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Professor Chris Pyle Is Talking Head for Domestic Spying Scandal

It wasn’t long after news broke that the National Security Agency (NSA) has been secretly monitoring phone calls and emails of thousands of Americans that professor of politics Christopher Pyle’s phone began ringing off the hook. In 1970, Pyle, a former intelligence officer, disclosed the military surveillance of civilian politics and worked to end to it, as a consultant to three Congressional committees, including the Senate Intelligence Committee, which wrote the Foreign Intelligence Surveillance Act (FISA) of 1978.

So when reports of the current administration’s spying activities began appearing in the press, Pyle was consulted by media outlets across the country, and even internationally, for his opinion and expertise.

In early December, Pyle appeared on NBC Nightly News in a segment called “Pentagon Spying,” to comment on 400 pages of classified Defense Department reports listing dozens of peaceful antiwar protests as “threats” to the military.

A few days later, the story broke in the New York Times that President Bush had authorized the NSA’s eavesdropping, which violates the FISA.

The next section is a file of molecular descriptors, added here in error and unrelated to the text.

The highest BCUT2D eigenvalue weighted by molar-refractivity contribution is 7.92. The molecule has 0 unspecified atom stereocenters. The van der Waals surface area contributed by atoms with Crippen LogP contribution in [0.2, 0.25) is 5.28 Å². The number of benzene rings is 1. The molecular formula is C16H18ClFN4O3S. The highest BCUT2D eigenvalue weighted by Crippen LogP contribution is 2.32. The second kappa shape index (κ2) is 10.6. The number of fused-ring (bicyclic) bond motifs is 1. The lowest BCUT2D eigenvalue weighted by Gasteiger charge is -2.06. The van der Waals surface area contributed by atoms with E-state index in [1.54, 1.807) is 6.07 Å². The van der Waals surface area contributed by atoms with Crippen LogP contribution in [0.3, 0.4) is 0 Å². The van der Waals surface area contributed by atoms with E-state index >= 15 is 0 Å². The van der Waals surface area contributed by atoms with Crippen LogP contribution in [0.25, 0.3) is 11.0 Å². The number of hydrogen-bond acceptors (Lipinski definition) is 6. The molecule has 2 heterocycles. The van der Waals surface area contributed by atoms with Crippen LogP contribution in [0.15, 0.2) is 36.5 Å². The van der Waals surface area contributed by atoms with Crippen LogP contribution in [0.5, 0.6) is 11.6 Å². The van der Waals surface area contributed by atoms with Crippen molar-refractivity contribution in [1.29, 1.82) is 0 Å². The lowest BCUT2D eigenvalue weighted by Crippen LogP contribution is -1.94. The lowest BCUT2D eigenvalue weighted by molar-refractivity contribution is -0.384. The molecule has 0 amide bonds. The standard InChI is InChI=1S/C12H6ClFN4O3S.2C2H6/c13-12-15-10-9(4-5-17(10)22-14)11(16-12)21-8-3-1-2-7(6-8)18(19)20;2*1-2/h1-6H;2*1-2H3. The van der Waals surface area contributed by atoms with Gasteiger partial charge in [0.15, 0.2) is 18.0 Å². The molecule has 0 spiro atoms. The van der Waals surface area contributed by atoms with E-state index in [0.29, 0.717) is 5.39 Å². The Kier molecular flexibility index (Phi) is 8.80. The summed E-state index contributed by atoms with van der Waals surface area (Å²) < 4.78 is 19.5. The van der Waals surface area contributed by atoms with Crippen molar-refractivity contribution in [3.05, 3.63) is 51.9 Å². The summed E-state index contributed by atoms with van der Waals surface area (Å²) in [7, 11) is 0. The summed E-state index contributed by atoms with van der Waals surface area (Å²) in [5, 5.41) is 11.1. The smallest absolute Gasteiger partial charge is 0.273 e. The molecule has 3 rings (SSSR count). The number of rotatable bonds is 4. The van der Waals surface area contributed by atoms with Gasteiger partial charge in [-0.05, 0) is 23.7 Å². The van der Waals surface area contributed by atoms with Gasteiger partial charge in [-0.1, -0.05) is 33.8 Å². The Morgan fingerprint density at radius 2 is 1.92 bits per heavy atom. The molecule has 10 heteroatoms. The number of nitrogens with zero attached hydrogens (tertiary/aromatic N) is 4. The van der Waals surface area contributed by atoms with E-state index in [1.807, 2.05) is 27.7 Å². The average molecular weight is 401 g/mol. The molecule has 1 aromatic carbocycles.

Since then, Pyle has done more than 50 radio and newspaper interviews, written six op-eds, and given a public talk. He has been on radio shows in California, Arizona, Texas, Colorado, Georgia, New York, Pennsylvania, Alabama, Indiana, North Carolina, Washington, D.C., Australia, and Iran.

“I’d never want to be a truly public person,” Pyle said. “But you can’t keep quiet when this stuff is going on.”

Some of the highlights of Pyle’s media coverage:

NBC Nightly News interview with Lisa Myers, Dec. 13

Democracy Now guest with host Amy Goodman, Dec. 19

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Copyright © 2006 Mount Holyoke College. This page created and maintained by Office of Communications. Last modified on June 13, 2006.